Five days after George Floyd died under a policeman’s knee, the sleek Crew Dragon rocket soared into Florida’s skies. Americans were invited to ‘stop everything’ to watch a live stream of the launch. A collaboration between NASA and Elon Musk’s Space X company, it was the first commercial craft to bear astronauts from US soil to the ISS space station. Cameras captured astonishing close-ups of the rocket’s first stage plunging back to Earth for a perfect landing on a drone-ship. Billed as a ‘Launch America’ mission, the event saw President Trump boast of making America ‘number one on Earth’ and ‘making space great again’. Yet even as NASA director Jim Bridenstine evoked the spirit of 1969 ‘to bring people together’, the country was convulsed with #BlackLivesMatter protests. For all the suspense and glory of that fiery cigarette stub streaking through the blue, it couldn’t distract us from the cities burning below. If anything, their juxtaposition only recalled the Space Race’s dark subtext.
Talking of reaching for the stars and finding Earth, can we all doff our helmets to Alexei Leonev who passed away this week? What an extraordinary man. In those early days of space travel, the Space Race recruited plenty of courageous explorers. But rarely were they so articulate about what they experienced, so artistic in their vision. Leonev is best known for undertaking the first ever space walk or EVA. His own paintings show him as a white suit hanging on an umbilical cord above the blue planet. The dark visor reflects the deep, leaves us to guess the emotions of a man untethered from his homeworld.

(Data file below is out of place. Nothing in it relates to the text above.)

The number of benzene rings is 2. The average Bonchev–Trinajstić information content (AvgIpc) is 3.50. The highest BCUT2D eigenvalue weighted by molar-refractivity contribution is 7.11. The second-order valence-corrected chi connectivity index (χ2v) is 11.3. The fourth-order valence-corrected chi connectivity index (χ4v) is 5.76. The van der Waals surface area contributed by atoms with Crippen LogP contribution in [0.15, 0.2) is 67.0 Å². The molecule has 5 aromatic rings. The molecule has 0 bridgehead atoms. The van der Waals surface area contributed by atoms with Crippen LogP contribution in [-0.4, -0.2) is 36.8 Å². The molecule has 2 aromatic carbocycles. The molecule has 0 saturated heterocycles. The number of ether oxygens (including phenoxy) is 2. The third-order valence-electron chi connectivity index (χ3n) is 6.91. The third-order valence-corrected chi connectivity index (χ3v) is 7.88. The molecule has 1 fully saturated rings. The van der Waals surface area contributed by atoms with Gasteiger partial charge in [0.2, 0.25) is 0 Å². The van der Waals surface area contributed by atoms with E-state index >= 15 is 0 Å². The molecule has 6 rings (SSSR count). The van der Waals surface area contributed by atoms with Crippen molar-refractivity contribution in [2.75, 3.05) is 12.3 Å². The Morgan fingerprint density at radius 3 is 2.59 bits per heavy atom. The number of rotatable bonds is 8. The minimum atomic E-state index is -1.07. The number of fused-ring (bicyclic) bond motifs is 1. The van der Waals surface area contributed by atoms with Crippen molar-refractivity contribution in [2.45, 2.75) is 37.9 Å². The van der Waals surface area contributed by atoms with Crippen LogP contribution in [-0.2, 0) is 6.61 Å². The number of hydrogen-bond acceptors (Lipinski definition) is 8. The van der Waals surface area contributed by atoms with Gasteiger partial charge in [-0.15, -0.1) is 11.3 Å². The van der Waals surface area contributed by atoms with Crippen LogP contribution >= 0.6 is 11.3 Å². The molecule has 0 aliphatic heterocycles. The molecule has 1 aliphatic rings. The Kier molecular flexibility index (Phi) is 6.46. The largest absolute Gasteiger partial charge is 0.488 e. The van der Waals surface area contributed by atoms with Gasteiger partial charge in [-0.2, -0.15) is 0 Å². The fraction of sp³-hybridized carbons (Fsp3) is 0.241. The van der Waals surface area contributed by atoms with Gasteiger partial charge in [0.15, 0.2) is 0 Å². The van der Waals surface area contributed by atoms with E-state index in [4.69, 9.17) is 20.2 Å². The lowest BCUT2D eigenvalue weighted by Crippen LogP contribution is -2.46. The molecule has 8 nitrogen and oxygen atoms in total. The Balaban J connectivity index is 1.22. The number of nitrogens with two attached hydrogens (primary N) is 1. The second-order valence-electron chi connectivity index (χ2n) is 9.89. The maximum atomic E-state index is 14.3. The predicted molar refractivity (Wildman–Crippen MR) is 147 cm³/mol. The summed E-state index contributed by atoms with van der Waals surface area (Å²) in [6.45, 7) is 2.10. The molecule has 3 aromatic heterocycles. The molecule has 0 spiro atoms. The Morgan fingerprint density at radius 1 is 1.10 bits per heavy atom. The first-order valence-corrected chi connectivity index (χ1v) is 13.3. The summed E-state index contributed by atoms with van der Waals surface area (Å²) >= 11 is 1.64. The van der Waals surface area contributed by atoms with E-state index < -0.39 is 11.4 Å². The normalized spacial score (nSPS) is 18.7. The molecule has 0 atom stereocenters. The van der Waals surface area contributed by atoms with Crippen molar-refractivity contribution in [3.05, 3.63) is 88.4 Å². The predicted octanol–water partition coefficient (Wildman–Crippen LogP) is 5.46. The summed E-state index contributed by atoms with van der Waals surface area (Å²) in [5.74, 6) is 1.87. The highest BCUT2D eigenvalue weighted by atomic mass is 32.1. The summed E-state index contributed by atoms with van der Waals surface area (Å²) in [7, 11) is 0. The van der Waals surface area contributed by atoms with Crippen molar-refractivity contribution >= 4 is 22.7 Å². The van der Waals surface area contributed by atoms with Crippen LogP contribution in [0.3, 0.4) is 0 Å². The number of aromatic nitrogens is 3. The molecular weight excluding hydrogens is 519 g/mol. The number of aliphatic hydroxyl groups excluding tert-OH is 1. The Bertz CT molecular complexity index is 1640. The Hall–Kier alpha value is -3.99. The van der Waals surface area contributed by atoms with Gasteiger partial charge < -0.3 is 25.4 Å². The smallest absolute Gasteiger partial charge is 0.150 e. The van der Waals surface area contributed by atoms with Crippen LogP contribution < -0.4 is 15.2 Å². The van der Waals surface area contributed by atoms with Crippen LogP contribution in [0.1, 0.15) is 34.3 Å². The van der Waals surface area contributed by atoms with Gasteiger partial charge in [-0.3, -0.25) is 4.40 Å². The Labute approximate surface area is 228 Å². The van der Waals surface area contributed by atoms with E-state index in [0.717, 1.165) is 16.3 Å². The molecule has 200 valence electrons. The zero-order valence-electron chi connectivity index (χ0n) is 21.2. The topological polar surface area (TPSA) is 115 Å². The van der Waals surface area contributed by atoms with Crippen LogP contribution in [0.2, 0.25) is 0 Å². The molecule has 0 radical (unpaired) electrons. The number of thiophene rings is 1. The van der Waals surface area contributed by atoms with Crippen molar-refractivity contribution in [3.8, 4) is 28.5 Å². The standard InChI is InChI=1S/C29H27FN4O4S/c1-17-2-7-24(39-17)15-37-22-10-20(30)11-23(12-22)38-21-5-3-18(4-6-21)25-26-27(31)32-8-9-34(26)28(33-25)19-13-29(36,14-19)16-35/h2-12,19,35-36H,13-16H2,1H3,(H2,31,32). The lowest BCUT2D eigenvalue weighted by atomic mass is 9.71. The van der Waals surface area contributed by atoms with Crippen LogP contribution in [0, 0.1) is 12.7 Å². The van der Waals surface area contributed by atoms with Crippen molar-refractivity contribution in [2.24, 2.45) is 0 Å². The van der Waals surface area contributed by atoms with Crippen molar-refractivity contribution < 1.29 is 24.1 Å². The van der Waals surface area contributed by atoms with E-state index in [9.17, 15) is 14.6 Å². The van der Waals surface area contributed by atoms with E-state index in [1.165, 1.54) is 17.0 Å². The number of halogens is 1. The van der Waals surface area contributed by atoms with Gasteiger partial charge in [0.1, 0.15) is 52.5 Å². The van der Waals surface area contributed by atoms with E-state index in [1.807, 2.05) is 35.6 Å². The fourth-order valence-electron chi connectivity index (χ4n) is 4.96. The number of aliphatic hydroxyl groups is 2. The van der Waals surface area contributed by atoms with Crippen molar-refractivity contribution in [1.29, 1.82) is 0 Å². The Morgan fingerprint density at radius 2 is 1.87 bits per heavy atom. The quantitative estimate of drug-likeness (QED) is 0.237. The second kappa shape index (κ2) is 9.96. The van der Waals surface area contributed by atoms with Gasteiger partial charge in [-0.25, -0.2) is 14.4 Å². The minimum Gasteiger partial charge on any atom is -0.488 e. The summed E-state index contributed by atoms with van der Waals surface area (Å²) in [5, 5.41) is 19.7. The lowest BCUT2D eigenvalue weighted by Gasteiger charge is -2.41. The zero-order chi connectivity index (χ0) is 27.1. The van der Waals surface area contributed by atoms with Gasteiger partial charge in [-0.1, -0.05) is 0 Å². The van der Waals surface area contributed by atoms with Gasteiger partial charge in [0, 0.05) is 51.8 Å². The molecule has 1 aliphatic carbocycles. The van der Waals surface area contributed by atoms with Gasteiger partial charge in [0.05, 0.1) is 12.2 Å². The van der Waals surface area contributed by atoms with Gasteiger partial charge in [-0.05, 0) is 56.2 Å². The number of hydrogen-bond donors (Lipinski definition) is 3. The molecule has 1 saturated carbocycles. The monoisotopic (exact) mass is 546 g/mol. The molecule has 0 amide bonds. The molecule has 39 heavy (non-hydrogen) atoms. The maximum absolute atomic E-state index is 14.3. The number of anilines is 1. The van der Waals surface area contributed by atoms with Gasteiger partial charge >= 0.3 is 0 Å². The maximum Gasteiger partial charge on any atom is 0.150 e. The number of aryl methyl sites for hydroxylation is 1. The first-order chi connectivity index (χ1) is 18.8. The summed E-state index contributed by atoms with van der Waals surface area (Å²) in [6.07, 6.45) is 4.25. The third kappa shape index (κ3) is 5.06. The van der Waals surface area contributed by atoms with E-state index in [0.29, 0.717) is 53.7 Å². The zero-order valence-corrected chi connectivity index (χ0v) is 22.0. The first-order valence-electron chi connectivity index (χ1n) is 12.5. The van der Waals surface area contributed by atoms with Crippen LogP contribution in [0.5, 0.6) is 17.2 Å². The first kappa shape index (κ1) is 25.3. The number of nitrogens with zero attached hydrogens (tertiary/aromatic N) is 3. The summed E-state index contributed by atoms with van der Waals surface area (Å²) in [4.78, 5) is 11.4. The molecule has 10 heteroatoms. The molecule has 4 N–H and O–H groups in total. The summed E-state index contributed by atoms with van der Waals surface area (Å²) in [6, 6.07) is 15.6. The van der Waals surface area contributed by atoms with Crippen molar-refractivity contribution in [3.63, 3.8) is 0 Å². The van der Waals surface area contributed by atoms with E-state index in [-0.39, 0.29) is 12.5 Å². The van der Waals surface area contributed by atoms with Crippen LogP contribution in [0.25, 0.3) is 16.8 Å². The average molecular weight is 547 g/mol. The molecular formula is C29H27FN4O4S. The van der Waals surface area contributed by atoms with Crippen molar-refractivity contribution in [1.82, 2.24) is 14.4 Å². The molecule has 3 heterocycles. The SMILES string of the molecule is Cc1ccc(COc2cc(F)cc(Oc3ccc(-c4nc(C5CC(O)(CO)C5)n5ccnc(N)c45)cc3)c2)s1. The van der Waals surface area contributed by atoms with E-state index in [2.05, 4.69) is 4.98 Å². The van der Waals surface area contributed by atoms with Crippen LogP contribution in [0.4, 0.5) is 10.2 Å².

As Space X's Starship rocket takes to the skies this October, Space Cat Press unveils our own out-of-this-world series of launch events. Our first title, Desert Moonfire: The Men Who Raced to Space is now on sale. To mark its lift-off, we invite you to a book fair, a FREE writing workshop and a book launch featuring model rockets, moon cake, and an explosive story! All this and our first open submission window coming up.
July 20th 1969. Where were you? Were you here at all? Today is 50 years since the first humans touched down on another world. And NASA has invited us to trawl through distant memories and share our Moon-day stories.
As we cruise towards the Lunar Landing 50th anniversary, here’s 5 of the best TV shows, movies and podcasts showing now. Strap in for a warp-jump through decades of nostalgia and awe.
Today marks 50 years since three astronauts blasted off for the Moon on a Saturn V rocket. As if to mark the occasion, tonight’s skies are offering us the red-daubed Moon of a partial lunar eclipse. Perfect opportunity for some spectacular Moon-watching in your own back-garden.
The Space Race would never have got off the ground without science-fiction. It took fables of the impossible to fire up the imagination of space pioneers.